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Old 01-13-13, 09:56 AM   #1336
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...due to the cyclist becoming more fit since the last test. Guess I'm due for another one. When I wrote "just over my FTP", I meant by three (count 'em!) watts. While my FTP may well need to be bumped up, that three watt difference is probably well with the margin of error.
But if you hit that on the kind of ride you described, you should be able to clobber it in a proper test.
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Old 01-13-13, 10:11 AM   #1337
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AZT, Have you been to your local wind tunnel for testing?
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Old 01-13-13, 10:15 AM   #1338
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But if you hit that on the kind of ride you described, you should be able to clobber it in a proper test.
Could well be. My coach usually goes over the weekend results on Monday morning, so I'll see what she says. She might just add another ten watts to my FTP, which bumps up everything else.
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Old 01-13-13, 10:42 AM   #1339
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Now I know why God made shoe covers.

33 on the roll out for the SMR group ride yesterday. Five miles in my feet were numb, in fact I couldn't feel them at all. I bailed after the first climb, retreating to warmer conditions, then went out again later. My stupid body doesn't like cold (or heat) and my legs never stopped cramping until well into the second (short) ride. It was sort of a wasted day! However, I did get to ride the refitted Look - it has standard chainrings on it now, plus matched wheels and that WONDERFUL saddle. It's just fantastic. I can't believe it's the same bike. The gearing with the standard chainrings, like it does on the Bianchi, matches my riding style, and it's easier for me to make efforts. It just glides along! I'm pleased!
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Old 01-13-13, 10:46 AM   #1340
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As for climbing, this is circulating on my racing team's one list right now. Interesting!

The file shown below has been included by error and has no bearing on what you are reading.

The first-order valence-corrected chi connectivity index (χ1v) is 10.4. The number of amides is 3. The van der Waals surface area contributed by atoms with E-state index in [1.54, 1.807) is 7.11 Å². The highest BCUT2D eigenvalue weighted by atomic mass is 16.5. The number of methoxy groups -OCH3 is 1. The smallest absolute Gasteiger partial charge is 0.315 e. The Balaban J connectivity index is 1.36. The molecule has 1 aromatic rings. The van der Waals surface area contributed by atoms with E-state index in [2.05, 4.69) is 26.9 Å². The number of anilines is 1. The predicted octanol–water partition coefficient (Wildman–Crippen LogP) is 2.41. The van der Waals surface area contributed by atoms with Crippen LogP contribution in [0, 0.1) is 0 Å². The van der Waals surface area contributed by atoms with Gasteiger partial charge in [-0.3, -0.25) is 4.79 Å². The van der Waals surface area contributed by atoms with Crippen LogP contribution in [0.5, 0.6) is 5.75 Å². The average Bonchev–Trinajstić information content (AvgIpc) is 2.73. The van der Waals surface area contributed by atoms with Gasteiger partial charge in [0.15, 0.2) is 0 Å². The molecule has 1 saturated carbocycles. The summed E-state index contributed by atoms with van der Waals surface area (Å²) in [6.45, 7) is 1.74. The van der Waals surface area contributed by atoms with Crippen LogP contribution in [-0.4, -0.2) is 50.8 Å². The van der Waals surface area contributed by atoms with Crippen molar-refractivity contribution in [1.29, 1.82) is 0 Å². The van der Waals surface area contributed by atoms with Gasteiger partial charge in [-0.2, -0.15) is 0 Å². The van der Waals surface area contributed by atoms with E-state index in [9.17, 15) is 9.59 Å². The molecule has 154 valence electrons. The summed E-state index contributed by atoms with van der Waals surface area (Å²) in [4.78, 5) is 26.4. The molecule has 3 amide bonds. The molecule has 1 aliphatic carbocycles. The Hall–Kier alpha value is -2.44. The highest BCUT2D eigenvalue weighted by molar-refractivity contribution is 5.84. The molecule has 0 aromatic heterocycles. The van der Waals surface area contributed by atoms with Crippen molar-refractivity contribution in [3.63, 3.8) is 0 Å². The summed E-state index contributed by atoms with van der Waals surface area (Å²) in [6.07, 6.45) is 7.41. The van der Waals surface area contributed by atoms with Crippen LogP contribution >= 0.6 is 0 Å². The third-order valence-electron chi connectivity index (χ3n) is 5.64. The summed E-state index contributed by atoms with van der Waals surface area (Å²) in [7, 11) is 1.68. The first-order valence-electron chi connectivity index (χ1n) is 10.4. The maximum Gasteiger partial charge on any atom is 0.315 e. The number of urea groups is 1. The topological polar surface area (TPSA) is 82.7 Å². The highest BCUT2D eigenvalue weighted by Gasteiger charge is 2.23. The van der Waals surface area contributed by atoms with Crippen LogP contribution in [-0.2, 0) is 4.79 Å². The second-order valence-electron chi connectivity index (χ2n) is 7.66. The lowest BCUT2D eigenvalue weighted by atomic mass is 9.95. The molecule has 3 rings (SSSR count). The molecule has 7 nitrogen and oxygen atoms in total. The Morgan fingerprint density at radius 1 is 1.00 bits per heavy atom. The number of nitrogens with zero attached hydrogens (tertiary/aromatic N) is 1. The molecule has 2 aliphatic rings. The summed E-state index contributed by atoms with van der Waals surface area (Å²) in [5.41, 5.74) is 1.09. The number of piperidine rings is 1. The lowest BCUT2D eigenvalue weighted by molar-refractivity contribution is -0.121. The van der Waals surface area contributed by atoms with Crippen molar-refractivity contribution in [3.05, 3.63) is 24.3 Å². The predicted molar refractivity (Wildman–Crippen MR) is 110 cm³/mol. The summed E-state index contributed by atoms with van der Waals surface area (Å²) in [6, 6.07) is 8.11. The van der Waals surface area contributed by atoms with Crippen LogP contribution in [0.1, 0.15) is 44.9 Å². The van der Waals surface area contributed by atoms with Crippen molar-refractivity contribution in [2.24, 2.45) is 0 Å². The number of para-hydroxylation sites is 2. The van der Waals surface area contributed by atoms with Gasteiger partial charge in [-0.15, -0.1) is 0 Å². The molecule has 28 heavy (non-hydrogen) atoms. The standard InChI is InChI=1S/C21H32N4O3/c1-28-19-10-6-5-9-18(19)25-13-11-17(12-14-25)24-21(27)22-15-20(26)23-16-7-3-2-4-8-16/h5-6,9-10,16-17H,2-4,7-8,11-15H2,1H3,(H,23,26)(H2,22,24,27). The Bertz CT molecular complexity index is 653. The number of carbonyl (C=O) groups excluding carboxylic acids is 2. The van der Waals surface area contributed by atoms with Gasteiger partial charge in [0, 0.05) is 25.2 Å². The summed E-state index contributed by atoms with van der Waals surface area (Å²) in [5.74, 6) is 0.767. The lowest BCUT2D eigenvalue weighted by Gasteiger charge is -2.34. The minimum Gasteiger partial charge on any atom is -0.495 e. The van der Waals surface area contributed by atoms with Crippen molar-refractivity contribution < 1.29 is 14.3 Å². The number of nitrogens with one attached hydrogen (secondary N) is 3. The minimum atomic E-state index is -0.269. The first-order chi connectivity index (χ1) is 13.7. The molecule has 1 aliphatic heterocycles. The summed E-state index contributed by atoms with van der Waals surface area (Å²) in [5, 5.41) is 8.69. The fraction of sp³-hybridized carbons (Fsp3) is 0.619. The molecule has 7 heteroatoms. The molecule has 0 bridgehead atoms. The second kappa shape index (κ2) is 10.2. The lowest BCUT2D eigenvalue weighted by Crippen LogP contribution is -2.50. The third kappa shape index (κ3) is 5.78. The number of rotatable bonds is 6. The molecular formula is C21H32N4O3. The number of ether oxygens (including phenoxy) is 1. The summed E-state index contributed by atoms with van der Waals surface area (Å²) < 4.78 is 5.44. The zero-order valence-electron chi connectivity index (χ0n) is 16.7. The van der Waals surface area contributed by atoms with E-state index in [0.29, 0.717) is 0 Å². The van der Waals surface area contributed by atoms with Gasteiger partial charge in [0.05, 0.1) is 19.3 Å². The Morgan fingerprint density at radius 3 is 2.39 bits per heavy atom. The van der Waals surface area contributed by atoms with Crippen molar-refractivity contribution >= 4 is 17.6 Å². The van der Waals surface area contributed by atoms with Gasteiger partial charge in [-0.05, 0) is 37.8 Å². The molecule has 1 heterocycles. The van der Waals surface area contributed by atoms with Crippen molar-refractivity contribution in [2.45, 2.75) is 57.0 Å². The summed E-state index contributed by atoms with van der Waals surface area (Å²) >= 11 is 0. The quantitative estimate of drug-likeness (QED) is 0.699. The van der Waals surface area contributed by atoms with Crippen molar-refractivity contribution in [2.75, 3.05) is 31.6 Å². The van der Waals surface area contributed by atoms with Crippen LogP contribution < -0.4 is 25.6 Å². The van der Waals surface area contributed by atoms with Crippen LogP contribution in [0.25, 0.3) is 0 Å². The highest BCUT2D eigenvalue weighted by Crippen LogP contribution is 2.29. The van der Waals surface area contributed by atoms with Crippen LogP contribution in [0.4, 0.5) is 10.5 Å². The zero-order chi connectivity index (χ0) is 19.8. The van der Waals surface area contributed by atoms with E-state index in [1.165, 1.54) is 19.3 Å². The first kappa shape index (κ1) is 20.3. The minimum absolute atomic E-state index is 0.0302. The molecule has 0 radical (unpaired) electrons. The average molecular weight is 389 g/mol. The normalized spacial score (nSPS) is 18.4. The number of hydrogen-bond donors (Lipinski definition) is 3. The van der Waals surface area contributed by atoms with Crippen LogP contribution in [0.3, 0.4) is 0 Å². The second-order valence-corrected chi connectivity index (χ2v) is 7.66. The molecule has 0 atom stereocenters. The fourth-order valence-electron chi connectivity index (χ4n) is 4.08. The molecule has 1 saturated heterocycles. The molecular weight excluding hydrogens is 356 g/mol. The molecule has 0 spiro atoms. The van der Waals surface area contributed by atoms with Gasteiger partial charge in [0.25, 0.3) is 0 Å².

Body mass. The lower your body mass the more advantageous it is to stand on a climb. The greater your mass the better off you’ll be staying seated. One quick and simple way to come up with your body mass is to divide your weight in pounds (1kg = 2.2lbs) by your height in inches (1cm = 0.4in). So if you weigh 154 pounds (70kg) and you are 72 inches (180cm) tall your “mass” is 2.13 (154 / 72 = 2.13). I’ve found that for males the best climbers are at less than 2.0. These folks should stand a lot (think of Marco Pantani). Men in the range of 2.0 to 2.3 tend to alternate between standing and sitting a lot (for example, Lance Armstrong). Those men at 2.3 to 2.5 are best advised to sit a lot (like Miguel Indurain). Folks over 2.5 usually avoid hills. Women should use a scale which is about 0.2 lbs/in less (for example, under 1.8 are climbers).
So losing (or gaining) weight may change how you climb – and how well you climb. For example, a 1kg (2.2 lbs) loss of weight (bike and/or body) allows you to climb a 1000m hill with a 10% grade about 3.5 sec faster than when heavier at the same power output. Another way of looking at this is that 1kg is about 3w on a climb (so 1lb is roughly 1.5w).

I'd like to point out a very sad statistic for me, my mass: 2.64 ("Folks over 2.5 usually avoid hills.")
http://www.joefrielsblog.com/2010/08/hills-sit-or-stand.htm
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Old 01-13-13, 11:42 AM   #1341
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As for climbing, this is circulating on my racing team's one list right now. Interesting!

Body mass. The lower your body mass the more advantageous it is to stand on a climb. The greater your mass the better off you’ll be staying seated. One quick and simple way to come up with your body mass is to divide your weight in pounds (1kg = 2.2lbs) by your height in inches (1cm = 0.4in). So if you weigh 154 pounds (70kg) and you are 72 inches (180cm) tall your “mass” is 2.13 (154 / 72 = 2.13). I’ve found that for males the best climbers are at less than 2.0. These folks should stand a lot (think of Marco Pantani). Men in the range of 2.0 to 2.3 tend to alternate between standing and sitting a lot (for example, Lance Armstrong). Those men at 2.3 to 2.5 are best advised to sit a lot (like Miguel Indurain). Folks over 2.5 usually avoid hills. Women should use a scale which is about 0.2 lbs/in less (for example, under 1.8 are climbers).